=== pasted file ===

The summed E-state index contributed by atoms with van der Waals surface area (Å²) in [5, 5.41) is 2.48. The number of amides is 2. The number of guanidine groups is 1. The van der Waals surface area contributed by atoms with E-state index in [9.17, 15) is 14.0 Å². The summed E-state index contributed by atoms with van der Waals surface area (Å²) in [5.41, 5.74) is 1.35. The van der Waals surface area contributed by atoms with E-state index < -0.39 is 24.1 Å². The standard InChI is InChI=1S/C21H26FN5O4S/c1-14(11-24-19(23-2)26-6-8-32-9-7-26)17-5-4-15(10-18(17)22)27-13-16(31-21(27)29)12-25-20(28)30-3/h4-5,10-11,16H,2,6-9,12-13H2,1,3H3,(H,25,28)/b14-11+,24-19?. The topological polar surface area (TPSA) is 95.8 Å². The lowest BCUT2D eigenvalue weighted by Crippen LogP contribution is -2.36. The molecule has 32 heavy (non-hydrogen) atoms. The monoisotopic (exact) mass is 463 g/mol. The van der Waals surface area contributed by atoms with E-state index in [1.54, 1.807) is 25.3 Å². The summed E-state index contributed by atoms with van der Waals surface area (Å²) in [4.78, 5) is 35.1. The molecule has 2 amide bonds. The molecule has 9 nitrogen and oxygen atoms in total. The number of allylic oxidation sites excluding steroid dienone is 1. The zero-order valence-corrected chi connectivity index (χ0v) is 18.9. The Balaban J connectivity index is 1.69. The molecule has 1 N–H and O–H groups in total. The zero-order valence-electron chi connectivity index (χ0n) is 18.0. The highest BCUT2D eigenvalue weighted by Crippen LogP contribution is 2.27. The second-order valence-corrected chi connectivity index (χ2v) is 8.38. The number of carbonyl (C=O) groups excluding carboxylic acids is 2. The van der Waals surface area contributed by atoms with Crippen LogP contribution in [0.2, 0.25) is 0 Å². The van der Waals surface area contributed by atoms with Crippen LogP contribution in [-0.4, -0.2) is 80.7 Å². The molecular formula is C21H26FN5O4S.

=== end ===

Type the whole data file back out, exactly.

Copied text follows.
The summed E-state index contributed by atoms with van der Waals surface area (Å²) in [5, 5.41) is 2.48. The number of amides is 2. The number of guanidine groups is 1. The van der Waals surface area contributed by atoms with E-state index in [9.17, 15) is 14.0 Å². The summed E-state index contributed by atoms with van der Waals surface area (Å²) in [5.41, 5.74) is 1.35. The van der Waals surface area contributed by atoms with E-state index < -0.39 is 24.1 Å². The standard InChI is InChI=1S/C21H26FN5O4S/c1-14(11-24-19(23-2)26-6-8-32-9-7-26)17-5-4-15(10-18(17)22)27-13-16(31-21(27)29)12-25-20(28)30-3/h4-5,10-11,16H,2,6-9,12-13H2,1,3H3,(H,25,28)/b14-11+,24-19?. The topological polar surface area (TPSA) is 95.8 Å². The lowest BCUT2D eigenvalue weighted by Crippen LogP contribution is -2.36. The molecule has 32 heavy (non-hydrogen) atoms. The monoisotopic (exact) mass is 463 g/mol. The van der Waals surface area contributed by atoms with E-state index in [1.54, 1.807) is 25.3 Å². The summed E-state index contributed by atoms with van der Waals surface area (Å²) in [4.78, 5) is 35.1. The molecule has 2 amide bonds. The molecule has 9 nitrogen and oxygen atoms in total. The number of allylic oxidation sites excluding steroid dienone is 1. The zero-order valence-corrected chi connectivity index (χ0v) is 18.9. The Balaban J connectivity index is 1.69. The molecule has 1 N–H and O–H groups in total. The zero-order valence-electron chi connectivity index (χ0n) is 18.0. The highest BCUT2D eigenvalue weighted by Crippen LogP contribution is 2.27. The second-order valence-corrected chi connectivity index (χ2v) is 8.38. The number of carbonyl (C=O) groups excluding carboxylic acids is 2. The van der Waals surface area contributed by atoms with Crippen LogP contribution in [0.2, 0.25) is 0 Å². The van der Waals surface area contributed by atoms with Crippen LogP contribution in [-0.4, -0.2) is 80.7 Å². The molecular formula is C21H26FN5O4S.